Teacher judgments ‘unreliable’
The way teachers are assessing their students’ progress against national standards for numeracy and literacy is not reliable, and in some cases, might be wrong, a new report shows.
The recently-published research drew on data from about 100 schools nationwide. It evaluated the implementation of national standards in schools between 2010 to 2014.
Its findings cast doubt on overall teacher judgements (OTJs), and the way teachers judged students’ performance against the standards for reading, writing and maths.
Evidence of this was the ‘‘marked difference’’ between
‘‘If the ministry is saying national standards results are doubtful, then there's a whole of lot basic reasons why.’’
teacher ratings of students in Year 7 and 8 at a full primary school compared to at an intermediate.
Higher numbers of students at primary schools were marked ‘at’ or ‘above’ the standards than students at intermediate schools.
‘‘It should be noted that there is no suggestion that all OTJs are inaccurate, but evidence indicates that a reasonable proportion may be,’’ the report said.
There was also the possibility of a ‘‘systemic bias’’ in teachers’ ratings, the study found.
‘‘If teachers are making OTJs by comparing the achievement of students in their class, then teachers at low decile schools might tend to judge students more generously than teachers at high decile schools.’’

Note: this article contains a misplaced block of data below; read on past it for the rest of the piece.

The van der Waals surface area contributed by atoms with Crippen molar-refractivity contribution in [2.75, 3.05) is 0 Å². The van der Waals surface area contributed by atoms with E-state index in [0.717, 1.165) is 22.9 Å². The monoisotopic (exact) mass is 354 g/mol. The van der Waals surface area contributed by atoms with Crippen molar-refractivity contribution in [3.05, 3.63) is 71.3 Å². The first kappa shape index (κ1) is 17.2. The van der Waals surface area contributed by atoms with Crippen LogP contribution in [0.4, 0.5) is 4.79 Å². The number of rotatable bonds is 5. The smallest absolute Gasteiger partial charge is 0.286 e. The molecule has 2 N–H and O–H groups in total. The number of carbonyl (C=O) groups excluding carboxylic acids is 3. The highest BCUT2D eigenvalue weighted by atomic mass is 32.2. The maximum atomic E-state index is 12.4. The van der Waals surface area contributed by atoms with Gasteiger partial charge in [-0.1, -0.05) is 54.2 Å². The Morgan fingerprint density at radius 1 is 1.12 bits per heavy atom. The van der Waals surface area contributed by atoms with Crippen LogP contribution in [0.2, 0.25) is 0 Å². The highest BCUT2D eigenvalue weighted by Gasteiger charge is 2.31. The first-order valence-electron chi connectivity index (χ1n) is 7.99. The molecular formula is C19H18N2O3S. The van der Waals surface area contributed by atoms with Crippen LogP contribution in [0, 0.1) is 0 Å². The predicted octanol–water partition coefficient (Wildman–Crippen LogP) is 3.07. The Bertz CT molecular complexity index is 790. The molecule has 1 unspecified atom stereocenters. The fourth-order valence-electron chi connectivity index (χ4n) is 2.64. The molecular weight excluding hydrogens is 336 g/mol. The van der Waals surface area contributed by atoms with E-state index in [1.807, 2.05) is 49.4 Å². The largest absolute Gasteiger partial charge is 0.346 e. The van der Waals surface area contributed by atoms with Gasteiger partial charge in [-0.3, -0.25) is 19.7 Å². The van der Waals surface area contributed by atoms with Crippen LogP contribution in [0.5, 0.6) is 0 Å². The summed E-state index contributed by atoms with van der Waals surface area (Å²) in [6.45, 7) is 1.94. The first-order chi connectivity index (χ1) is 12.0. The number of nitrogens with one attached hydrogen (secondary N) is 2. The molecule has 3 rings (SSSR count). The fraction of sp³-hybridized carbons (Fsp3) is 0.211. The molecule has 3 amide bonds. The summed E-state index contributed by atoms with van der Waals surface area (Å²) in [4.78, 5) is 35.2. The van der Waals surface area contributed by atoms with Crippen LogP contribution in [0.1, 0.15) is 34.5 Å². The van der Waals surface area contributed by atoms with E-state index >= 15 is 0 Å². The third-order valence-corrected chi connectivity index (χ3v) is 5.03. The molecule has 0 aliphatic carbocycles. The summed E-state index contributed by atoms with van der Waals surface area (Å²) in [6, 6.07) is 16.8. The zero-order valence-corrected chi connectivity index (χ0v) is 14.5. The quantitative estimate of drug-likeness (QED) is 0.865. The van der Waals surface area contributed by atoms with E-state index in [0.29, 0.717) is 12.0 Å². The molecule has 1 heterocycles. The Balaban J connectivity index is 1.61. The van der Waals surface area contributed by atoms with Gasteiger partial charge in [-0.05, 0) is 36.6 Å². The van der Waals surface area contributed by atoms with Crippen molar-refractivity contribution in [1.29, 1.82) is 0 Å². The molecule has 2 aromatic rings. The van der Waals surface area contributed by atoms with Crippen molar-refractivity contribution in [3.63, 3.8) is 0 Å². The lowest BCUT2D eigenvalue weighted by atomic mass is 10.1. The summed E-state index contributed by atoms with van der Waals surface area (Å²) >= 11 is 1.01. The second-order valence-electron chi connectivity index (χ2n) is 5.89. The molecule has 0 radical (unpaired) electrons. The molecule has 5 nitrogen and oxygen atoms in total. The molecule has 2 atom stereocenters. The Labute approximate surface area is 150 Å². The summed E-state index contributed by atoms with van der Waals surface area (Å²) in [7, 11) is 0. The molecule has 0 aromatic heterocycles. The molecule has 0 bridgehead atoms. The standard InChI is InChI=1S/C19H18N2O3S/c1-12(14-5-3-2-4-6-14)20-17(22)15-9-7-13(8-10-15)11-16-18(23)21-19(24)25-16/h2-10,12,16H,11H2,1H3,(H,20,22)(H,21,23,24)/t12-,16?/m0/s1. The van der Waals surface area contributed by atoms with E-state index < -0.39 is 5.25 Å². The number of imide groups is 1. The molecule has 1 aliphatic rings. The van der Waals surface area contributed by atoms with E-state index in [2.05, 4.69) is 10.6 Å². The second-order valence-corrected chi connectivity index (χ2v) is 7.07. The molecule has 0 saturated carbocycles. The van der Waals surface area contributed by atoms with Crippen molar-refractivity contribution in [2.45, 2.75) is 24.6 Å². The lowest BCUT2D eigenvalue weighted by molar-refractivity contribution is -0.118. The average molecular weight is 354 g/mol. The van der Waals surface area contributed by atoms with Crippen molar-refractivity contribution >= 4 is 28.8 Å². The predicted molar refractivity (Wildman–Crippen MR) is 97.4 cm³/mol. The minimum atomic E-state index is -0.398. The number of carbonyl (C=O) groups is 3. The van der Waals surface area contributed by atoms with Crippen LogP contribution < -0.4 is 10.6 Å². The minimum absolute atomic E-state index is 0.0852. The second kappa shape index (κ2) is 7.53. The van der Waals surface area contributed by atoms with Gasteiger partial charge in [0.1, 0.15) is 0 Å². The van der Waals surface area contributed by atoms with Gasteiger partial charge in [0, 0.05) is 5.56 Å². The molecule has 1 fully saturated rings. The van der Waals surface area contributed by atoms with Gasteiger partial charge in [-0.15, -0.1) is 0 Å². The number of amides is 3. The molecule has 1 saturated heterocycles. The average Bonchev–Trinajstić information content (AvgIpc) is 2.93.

Porirua’s Corinna School principal Michele Whiting said she was not surprised to hear the results of the study, because of the way national standards were introduced.
However, she was surprised to hear that decile one schools like hers could be judging students more generously.
She did not believe there was a pattern to support that.
There is a department in the New Zealand Qualifications Authority that checked moderation of NCEA across schools, to ensure the judgements teachers made were accurate, but no one was checking the moderation of national standards.
‘‘If the ministry is saying national standards results are doubtful, then there’s a whole lot of basic reasons why.’’
Karl le Quesne, associate head of early learning and student achievement at the Ministry of Education, said the report was commissioned to find out how national standards were bedding in.
‘‘It is useful because it highlights areas where we need to do more to support schools.’’
A lot had happened in the past two years to support principals and teachers using national standards, he said.
Some teacher national standards judgements could be wrong, a report states.